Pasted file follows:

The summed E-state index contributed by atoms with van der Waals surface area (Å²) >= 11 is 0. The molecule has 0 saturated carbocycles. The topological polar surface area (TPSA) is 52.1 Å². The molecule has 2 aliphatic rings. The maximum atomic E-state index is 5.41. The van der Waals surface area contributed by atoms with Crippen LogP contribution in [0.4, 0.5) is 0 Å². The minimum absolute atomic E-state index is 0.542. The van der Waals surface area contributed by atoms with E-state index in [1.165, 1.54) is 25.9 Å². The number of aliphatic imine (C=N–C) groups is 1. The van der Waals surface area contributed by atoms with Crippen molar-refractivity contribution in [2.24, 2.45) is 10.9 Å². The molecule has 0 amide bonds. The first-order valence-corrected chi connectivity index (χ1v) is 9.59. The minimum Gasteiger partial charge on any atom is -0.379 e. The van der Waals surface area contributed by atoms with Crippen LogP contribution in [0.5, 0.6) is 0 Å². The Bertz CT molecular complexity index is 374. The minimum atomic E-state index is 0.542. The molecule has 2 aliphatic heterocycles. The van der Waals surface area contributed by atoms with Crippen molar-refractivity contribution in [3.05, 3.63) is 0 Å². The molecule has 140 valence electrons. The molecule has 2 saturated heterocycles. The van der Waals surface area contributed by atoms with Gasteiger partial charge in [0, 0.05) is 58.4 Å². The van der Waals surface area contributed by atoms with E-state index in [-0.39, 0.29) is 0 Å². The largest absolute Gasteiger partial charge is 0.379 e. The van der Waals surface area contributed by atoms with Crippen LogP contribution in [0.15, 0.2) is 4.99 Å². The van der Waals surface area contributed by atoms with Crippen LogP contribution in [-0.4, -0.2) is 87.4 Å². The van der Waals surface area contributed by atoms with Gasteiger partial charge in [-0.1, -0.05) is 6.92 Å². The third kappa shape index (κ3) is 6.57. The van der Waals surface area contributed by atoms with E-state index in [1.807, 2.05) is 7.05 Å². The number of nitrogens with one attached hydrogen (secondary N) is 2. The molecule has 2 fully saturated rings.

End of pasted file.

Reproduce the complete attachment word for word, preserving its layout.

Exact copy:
The summed E-state index contributed by atoms with van der Waals surface area (Å²) >= 11 is 0. The molecule has 0 saturated carbocycles. The topological polar surface area (TPSA) is 52.1 Å². The molecule has 2 aliphatic rings. The maximum atomic E-state index is 5.41. The van der Waals surface area contributed by atoms with Crippen LogP contribution in [0.4, 0.5) is 0 Å². The minimum absolute atomic E-state index is 0.542. The van der Waals surface area contributed by atoms with E-state index in [1.165, 1.54) is 25.9 Å². The number of aliphatic imine (C=N–C) groups is 1. The van der Waals surface area contributed by atoms with Crippen molar-refractivity contribution in [2.24, 2.45) is 10.9 Å². The molecule has 0 amide bonds. The first-order valence-corrected chi connectivity index (χ1v) is 9.59. The minimum Gasteiger partial charge on any atom is -0.379 e. The van der Waals surface area contributed by atoms with Crippen LogP contribution in [0.5, 0.6) is 0 Å². The Bertz CT molecular complexity index is 374. The minimum atomic E-state index is 0.542. The molecule has 2 aliphatic heterocycles. The van der Waals surface area contributed by atoms with Crippen molar-refractivity contribution in [3.05, 3.63) is 0 Å². The molecule has 140 valence electrons. The molecule has 2 saturated heterocycles. The van der Waals surface area contributed by atoms with Gasteiger partial charge in [0, 0.05) is 58.4 Å². The van der Waals surface area contributed by atoms with E-state index in [-0.39, 0.29) is 0 Å². The largest absolute Gasteiger partial charge is 0.379 e. The van der Waals surface area contributed by atoms with Crippen LogP contribution in [0.15, 0.2) is 4.99 Å². The van der Waals surface area contributed by atoms with Crippen LogP contribution in [-0.4, -0.2) is 87.4 Å². The van der Waals surface area contributed by atoms with Gasteiger partial charge in [-0.1, -0.05) is 6.92 Å². The third kappa shape index (κ3) is 6.57. The van der Waals surface area contributed by atoms with E-state index in [1.807, 2.05) is 7.05 Å². The number of nitrogens with one attached hydrogen (secondary N) is 2. The molecule has 2 fully saturated rings.